Last weekend I joined the march on the streets of Paris surrounded by placards saying: ‘je suis Juif’.
In the aftermath of one of the darkest moments in Europe in recent times, people of all ages and backgrounds came together to show solidarity with those who had suffered. In the face of those who tried to suppress our values, the voice of free speech responded ever louder.
The idea that the Jewish people once again feel unsafe in Europe is a truly sickening thought that strikes at the heart of everything we stand for. While the situation here in the UK is significantly better than in many other countries, we too have seen a completely unacceptable rise in antisemitism.
My message to the readers of the Jewish Chronicle is clear. We are going to take that spirit from the march in Paris and we are going to fight antisemitism with everything we have got. My policy is simple: zero-tolerance.
No exceptions and no excuses. So let me be clear: no disagreements on politics or policy will ever be allowed to justify racism, prejudice or extremism in our society. Over generations we have built something incredible in our country: a multi-ethnic, multi-faith democracy – and we are not going to let antisemitism destroy it.
First, we are going to do everything possible to protect people. We have already protected police budgets for counter-terrorism and provided an additional £130 million for our agencies over the next two years following the increase to the UK threat level in August.
In addition, we have invested millions in protecting Jewish schools. And I was pleased to hear from the Jewish Leadership Council this week that the Community Security Trust has an excellent relationship with the police and that further work to protect vulnerable buildings is already underway.
But I want everyone in our Jewish community to know that if they want help or advice on security they should find an open door with the police.
Second, we need to deal with the causes of this security threat, not just its consequences. That means going after the poisonous ideology of Islamist extremism that perverts the Islamic faith in an attempt to justify the most sickening barbarism and brutality.
As evidence emerges about the backgrounds of those convicted of terrorist offences, it is clear that many of them were initially influenced by preachers who claim not to encourage violence, but whose world view can be used as a justification for it.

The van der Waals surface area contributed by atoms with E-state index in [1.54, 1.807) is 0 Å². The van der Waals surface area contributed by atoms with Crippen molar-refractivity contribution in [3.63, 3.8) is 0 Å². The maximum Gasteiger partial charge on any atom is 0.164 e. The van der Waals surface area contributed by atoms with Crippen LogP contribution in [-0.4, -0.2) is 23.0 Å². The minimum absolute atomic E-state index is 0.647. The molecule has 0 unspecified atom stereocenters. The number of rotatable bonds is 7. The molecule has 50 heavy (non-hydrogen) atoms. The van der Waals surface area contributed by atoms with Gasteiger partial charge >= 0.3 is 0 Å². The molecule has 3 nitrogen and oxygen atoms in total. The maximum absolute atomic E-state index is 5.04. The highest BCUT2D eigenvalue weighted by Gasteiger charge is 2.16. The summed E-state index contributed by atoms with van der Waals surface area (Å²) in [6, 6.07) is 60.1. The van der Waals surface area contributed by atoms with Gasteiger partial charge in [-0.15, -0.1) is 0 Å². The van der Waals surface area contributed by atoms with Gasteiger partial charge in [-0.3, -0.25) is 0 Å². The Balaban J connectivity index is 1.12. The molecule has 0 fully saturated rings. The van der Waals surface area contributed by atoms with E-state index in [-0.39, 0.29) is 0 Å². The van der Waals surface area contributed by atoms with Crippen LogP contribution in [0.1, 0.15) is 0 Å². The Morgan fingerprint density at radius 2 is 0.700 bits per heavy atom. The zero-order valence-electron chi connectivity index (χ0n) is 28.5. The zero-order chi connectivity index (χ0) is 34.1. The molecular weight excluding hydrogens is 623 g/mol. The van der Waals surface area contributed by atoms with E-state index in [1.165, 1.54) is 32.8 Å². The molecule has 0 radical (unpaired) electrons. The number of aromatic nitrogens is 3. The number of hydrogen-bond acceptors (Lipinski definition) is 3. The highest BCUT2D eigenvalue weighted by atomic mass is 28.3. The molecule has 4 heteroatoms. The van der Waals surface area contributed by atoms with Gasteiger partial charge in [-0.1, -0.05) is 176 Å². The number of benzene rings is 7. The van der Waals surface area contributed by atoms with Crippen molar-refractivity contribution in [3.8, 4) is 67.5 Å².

So to defeat this ideology we need to deal with all forms of extremism – not just violent extremism. That is why our Counter-Terrorism and Security Bill includes for the first time an obligation on all public bodies to play their part in tackling extremism that can lead to violence and terrorism.
It is why we have banned extremist preachers, increased the resources available for programmes that prevent radicalisation and why we are getting extremist material taken down from the internet.
Some may argue that this is not compatible with free speech. But I say we would not sit back and allow right-wing extremists or Nazis to recruit support in these ways. So we will not allow Islamist extremists this opportunity either.
Finally, I want us to do more to educate people in our country about fighting prejudice and hatred. That is one of the reasons why I set up the Holocaust Commission which will be reporting on Holocaust Memorial Day later this month.
I think it is vital that all our young people understand not just what happened in the Holocaust but also how it happened – and how the steps to prejudice and hatred led ordinary people to do the most extraordinarily awful things.
The Commission will ensure the memory and testimony of Holocaust survivors is faithfully preserved for ever – and that the lessons of the Holocaust can be learnt by young people in this country for generations to come.
Defeating the poisonous ideology of extremism will take patience and determination.
But I promise you this: together we will beat antisemitism and we will make sure this remains a country that the Jewish people in Britain are proud to call home.
Source: 14.01.2015, jc.com